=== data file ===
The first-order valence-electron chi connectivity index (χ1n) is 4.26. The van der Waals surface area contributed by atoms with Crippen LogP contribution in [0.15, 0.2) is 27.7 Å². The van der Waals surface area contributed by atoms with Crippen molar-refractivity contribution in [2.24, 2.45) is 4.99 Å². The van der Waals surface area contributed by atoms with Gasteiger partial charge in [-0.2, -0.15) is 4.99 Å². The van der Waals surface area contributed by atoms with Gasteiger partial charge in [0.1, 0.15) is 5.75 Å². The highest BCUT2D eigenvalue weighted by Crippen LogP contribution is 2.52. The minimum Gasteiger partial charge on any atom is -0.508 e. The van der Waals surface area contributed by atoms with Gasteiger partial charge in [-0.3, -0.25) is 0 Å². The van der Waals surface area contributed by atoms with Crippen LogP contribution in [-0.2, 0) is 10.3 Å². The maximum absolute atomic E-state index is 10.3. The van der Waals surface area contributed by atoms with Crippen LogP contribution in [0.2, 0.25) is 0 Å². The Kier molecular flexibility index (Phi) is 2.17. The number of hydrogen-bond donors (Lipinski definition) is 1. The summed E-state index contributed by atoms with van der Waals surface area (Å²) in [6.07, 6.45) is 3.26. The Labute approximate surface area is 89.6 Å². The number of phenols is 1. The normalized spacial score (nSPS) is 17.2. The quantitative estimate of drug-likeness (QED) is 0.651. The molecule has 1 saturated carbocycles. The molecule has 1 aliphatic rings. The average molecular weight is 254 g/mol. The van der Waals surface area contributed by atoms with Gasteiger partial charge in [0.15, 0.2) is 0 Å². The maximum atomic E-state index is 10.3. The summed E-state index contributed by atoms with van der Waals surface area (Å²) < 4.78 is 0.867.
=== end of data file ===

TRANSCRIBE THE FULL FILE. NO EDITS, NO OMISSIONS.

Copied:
The first-order valence-electron chi connectivity index (χ1n) is 4.26. The van der Waals surface area contributed by atoms with Crippen LogP contribution in [0.15, 0.2) is 27.7 Å². The van der Waals surface area contributed by atoms with Crippen molar-refractivity contribution in [2.24, 2.45) is 4.99 Å². The van der Waals surface area contributed by atoms with Gasteiger partial charge in [-0.2, -0.15) is 4.99 Å². The van der Waals surface area contributed by atoms with Gasteiger partial charge in [0.1, 0.15) is 5.75 Å². The highest BCUT2D eigenvalue weighted by Crippen LogP contribution is 2.52. The minimum Gasteiger partial charge on any atom is -0.508 e. The van der Waals surface area contributed by atoms with Gasteiger partial charge in [-0.3, -0.25) is 0 Å². The van der Waals surface area contributed by atoms with Crippen LogP contribution in [-0.2, 0) is 10.3 Å². The maximum absolute atomic E-state index is 10.3. The van der Waals surface area contributed by atoms with Crippen LogP contribution in [0.2, 0.25) is 0 Å². The Kier molecular flexibility index (Phi) is 2.17. The number of hydrogen-bond donors (Lipinski definition) is 1. The summed E-state index contributed by atoms with van der Waals surface area (Å²) in [6.07, 6.45) is 3.26. The Labute approximate surface area is 89.6 Å². The number of phenols is 1. The normalized spacial score (nSPS) is 17.2. The quantitative estimate of drug-likeness (QED) is 0.651. The molecule has 1 saturated carbocycles. The molecule has 1 aliphatic rings. The average molecular weight is 254 g/mol. The van der Waals surface area contributed by atoms with Gasteiger partial charge in [0.15, 0.2) is 0 Å². The maximum atomic E-state index is 10.3. The summed E-state index contributed by atoms with van der Waals surface area (Å²) < 4.78 is 0.867.